How home sellers set their asking price takes good judgment

Depending on how a buyer is made aware of your home, price is often the first thing they see. As a result, many homes may not be shown because they are discarded by prospective buyers for not being in the appropriate price range.

When you decide to sell your home, setting your asking price is one of the most important decisions you will ever make. Your asking price is often your home’s first impression, and if you want to realize the most money you can from your home’s sale, it is imperative that you make a good first impression. Because it is not as easy as it sounds, your pricing strategy should not be taken lightly. Pricing too high can be as costly to a home seller as pricing too low. Taking a look at what homes in your neighborhood have sold for is only a small part of the process, and this step on its own is not nearly enough to help you make the best decision. I will try to help you understand some important factors about pricing strategy that will help you not only sell your home, but help you sell it for the price you want.

First, pricing strategy starts with good information.

For sellers, before you can begin to know what your home is worth, you should do some research, bearing in mind that an analysis of what homes have recently sold for in your neighborhood is not enough to help you properly price your home. A quick scan up and down the street at the prices of homes that have recently sold will give you a starting point. However, this reference point is not nearly enough for you to base your entire pricing strategy on.

It is important for you to understand how buyers look for a home. Think about how you conducted your house hunting search to find the home you are now thinking of selling. You most likely did not confine your search to a single neighborhood, but perhaps different neighborhoods or towns in order to find a home that best matched your needs and desires. The prospective buyers who will be viewing your home will conduct their searches in a similar manner. It means they will be comparing your home to, for example, brand-new development homes and homes more than 20 years old, etc.

They will also consider locations, such as homes in established neighborhoods, in the middle of town, in the suburbs or in country estate properties. Each home will have a different look and feel, and it’s quite possible that a prospective buyer might consider all of these variables in the search for a home.

You can see that when you’re selling your home, you’re not just competing with the home around the corner, but also with all homes in other areas which have the same basic characteristics, i.e., the number of rooms, overall living space, etc.

For buyers, for you to understand how much to offer for a home you’re interested in, it’s important for you to know how sellers price their homes. Here are four common strategies you’ll start to recognize when you begin to view homes.

When a home is clearly overpriced.

Every seller wants to realize the most amount of money they can for their home, and real estate agents know this fact. If more than one agent is competing for your listing, an easy way to win the battle is to over-inflate the value of your home. It is done far too often, with many homes that are priced 10- 20 percent over their true market value. This strategy is not in their best interest, because in most cases the market won’t be fooled. As a result, the home could languish on the market for months, leaving sellers with a couple of important drawbacks.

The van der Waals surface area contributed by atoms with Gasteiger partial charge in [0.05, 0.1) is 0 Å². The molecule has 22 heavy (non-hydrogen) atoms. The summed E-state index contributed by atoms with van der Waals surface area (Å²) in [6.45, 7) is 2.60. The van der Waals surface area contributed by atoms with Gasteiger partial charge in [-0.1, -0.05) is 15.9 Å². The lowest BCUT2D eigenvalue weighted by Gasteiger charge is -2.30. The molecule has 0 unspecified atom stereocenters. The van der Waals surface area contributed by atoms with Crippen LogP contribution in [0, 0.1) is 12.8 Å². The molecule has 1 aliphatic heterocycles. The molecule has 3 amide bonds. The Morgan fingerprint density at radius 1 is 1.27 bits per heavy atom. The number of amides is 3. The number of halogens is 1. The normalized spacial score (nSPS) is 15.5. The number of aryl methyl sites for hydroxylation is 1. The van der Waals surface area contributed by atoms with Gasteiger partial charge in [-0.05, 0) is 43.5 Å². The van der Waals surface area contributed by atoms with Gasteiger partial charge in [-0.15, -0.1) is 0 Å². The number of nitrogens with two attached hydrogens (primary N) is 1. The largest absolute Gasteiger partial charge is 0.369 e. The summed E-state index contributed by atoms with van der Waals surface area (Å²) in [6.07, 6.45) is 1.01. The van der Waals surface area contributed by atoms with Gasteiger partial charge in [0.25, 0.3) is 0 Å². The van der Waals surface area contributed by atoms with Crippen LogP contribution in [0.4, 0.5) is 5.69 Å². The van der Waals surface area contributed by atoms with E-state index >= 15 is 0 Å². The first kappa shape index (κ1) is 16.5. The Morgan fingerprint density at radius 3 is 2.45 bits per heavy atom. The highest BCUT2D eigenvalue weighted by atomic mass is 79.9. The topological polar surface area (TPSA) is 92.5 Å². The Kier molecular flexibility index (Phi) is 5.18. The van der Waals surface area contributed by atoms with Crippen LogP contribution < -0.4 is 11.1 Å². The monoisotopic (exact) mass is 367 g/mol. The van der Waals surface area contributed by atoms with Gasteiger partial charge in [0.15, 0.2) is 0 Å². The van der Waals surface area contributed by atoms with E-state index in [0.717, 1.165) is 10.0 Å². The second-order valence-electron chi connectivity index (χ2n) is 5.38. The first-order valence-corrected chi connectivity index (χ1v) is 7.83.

Your home is likely to be labeled as a “troubled” house by other agents, leading to a lower than fair market price when an offer is finally made.

You have been greatly inconvenienced with having to constantly have your home in “showing” condition for nothing. These homes often expire off the market, forcing you to go through the listing process all over again.

When a home is somewhat overpriced.

About three-quarters of the homes on the market are 5-10 percent overpriced. These homes will also sit on the market longer than they should. There is usually one of two factors at play here: either you believe in your heart that your home is really worth this much despite what the market has indicated – after all, there’s a lot of emotion caught up in this issue, or you’ve left some room for negotiating. Either way, this strategy will cost you both in terms of time on the market and ultimate price received.

A home priced correctly at market value.

Some sellers understand that real estate is part of the capitalistic system of supply and demand and will carefully and realistically price their homes based on a thorough analysis of other homes on the market. These competitively priced homes usually sell within a reasonable time-frame and very close to the asking price.

A home priced below the fair market value.

Some sellers are motivated by a quick sale. These homes attract multiple offers and sell fast – usually in a few days – at, or above, the asking price. Be cautious that the agent suggesting this method is doing so with your best interest in mind.

Call us today, (951) 296-8887 and get the information you need enabling you to make an informed, educated sound decision. Questions regarding available inventory and/or other real estate matters please contact, [email protected]. Mike Mason, Realtor® & Broker/Owner of MASON Real Estate. LIC: 01483044, Temecula Valley resident for 30+ years, Board of Director (since 2011) Southwest Riverside County Association of Realtors® (SRCAR).

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